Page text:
Employment Tribunal’s decision on whether a man paid less on shared parental leave than a women on statutory adoption leave is sex discrimination
A discrimination claim regarding shared parental leave was recently considered in the Employment Appeal Tribunal in the case of Price v Powys County Council.
In this case the claimant had brought a claim of sex discrimination. The Claimant, Mr Price, had intended to take Statutory Paternity Pay (SPL) so he could stay at home and take care of his baby after his wife had returned to work after two week of compulsory maternity leave. He had asked his employer, the Council, how much he would be paid for the 37 weeks of SPL to which the Council confirmed, Mr Price would be paid Statutory Shared Parental Leave (equal to statutory maternity pay).
Mr Price brought a direct discrimination claim against the Council on the basis that the Council’s family policy stated that employees taking Statutory Maternity Leave (SML) and Statutory Adoption Leave (SAL) were entitled to enhanced maternity and adoption pay.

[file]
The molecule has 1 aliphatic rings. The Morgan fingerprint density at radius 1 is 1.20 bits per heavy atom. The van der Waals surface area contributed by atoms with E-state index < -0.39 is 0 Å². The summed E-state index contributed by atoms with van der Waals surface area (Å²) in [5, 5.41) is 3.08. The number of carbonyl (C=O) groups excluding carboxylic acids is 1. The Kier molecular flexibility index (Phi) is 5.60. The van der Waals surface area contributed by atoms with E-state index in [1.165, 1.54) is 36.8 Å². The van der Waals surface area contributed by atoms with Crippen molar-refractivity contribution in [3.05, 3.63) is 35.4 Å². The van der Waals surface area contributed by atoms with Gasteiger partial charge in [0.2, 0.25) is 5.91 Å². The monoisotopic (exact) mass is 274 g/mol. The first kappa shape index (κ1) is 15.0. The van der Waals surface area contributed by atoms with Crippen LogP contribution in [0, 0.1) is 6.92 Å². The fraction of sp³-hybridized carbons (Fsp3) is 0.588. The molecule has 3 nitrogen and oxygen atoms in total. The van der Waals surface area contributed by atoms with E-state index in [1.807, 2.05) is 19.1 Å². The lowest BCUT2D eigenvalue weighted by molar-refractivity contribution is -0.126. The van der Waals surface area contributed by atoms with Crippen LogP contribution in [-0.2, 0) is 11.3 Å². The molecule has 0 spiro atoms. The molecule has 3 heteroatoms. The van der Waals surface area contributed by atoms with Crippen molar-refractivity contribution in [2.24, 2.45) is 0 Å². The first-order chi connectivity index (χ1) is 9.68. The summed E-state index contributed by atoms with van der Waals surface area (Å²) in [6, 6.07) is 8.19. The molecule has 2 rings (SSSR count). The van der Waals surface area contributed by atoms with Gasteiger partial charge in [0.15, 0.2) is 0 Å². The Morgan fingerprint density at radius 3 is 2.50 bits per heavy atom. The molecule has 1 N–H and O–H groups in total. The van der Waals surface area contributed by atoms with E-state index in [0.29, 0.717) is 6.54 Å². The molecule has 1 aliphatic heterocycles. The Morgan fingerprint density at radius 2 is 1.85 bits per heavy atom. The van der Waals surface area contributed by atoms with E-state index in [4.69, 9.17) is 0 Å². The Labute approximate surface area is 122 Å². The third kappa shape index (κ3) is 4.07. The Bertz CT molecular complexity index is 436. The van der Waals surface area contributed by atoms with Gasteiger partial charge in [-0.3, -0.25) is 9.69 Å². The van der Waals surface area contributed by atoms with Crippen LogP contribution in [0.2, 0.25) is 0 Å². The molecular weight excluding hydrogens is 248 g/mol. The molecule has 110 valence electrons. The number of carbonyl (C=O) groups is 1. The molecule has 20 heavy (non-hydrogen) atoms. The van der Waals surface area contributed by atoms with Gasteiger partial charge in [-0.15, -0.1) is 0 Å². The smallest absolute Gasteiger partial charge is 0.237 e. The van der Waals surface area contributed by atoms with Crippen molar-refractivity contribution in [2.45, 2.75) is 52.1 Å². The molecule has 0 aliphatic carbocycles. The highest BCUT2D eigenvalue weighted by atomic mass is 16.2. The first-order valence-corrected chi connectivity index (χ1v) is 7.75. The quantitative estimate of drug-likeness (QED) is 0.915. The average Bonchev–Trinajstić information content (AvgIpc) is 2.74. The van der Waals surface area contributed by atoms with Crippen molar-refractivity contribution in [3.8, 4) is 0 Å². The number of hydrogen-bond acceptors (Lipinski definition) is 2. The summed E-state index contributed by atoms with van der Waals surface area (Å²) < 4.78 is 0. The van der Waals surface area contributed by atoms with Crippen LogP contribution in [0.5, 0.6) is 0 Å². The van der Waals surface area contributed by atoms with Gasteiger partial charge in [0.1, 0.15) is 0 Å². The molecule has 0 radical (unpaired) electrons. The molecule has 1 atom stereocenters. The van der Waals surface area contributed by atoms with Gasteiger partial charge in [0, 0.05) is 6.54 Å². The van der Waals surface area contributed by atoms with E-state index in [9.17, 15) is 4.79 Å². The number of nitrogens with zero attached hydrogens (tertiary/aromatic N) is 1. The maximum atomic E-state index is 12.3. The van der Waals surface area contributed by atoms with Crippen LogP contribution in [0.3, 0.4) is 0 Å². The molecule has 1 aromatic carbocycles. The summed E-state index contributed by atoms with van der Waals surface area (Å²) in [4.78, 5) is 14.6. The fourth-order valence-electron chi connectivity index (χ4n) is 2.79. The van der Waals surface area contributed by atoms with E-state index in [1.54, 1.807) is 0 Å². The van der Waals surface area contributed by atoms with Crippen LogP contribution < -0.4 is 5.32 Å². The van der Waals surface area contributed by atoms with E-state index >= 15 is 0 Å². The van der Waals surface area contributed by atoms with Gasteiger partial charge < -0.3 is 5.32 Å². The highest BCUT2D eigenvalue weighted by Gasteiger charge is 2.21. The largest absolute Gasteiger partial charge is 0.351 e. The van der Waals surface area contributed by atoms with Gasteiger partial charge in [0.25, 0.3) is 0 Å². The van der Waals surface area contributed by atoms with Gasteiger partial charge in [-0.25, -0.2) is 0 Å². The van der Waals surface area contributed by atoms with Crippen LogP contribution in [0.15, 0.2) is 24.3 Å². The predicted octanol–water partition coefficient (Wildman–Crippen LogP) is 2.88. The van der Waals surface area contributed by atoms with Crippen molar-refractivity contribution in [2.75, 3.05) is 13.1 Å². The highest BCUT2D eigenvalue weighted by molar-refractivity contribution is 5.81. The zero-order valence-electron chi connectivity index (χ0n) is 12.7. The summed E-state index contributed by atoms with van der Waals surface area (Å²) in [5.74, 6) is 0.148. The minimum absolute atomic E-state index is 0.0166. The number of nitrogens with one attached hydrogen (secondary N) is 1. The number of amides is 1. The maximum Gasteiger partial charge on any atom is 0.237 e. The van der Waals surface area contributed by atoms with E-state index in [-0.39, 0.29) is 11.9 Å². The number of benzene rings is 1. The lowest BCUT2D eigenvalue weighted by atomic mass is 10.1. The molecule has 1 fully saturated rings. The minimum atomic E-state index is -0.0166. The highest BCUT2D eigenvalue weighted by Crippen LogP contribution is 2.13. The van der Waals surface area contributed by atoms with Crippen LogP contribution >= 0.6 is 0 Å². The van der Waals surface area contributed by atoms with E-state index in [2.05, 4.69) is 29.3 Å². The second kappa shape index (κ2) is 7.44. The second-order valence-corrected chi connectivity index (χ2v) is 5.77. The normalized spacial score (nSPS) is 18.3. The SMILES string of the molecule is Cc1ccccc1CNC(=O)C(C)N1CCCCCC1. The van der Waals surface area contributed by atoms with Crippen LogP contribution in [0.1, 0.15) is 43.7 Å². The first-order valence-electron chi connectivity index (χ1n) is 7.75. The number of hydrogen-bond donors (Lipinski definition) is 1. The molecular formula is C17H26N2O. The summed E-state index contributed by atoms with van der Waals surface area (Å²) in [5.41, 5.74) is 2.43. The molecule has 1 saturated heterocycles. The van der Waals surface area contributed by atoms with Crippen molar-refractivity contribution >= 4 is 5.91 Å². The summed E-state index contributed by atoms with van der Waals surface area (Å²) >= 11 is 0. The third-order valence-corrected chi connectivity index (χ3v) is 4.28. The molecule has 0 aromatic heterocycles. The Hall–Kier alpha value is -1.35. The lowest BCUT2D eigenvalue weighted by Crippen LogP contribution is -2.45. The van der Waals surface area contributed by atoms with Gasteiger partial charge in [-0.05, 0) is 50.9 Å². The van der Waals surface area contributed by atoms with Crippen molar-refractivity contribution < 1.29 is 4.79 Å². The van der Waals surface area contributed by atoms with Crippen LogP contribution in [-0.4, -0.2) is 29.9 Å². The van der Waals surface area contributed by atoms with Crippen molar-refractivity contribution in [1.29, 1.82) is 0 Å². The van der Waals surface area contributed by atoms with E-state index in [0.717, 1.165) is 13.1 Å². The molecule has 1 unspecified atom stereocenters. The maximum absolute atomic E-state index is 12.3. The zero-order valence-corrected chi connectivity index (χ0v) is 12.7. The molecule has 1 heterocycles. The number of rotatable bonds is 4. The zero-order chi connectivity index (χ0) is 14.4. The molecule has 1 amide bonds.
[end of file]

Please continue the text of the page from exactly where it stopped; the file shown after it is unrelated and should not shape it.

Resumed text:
The Claimant, Mr Price, identified two possible comparators for the purpose of his discrimination claim, one being a female employee receiving SAL and the other being a female employee receiving SML.
The Tribunal held that Mr Price’s position was materially different to both of the comparators.
The Tribunal further held that the correct comparator for Mr Price’s decision would have been a female employee taking SPL and since this comparator would have received the same pay as Mr Price under the Council’s policy, the direct discrimination claim failed.
What this means
The decision provides clarification for employers who operate various enhanced family policies that such policies will not give rise to a successful claim of sex discrimination from an employee who does not benefit the same way via a different policy.
The case further demonstrates that a failure to offer enhances pay during SPL is not technically discriminatory under the Equality Act 2010.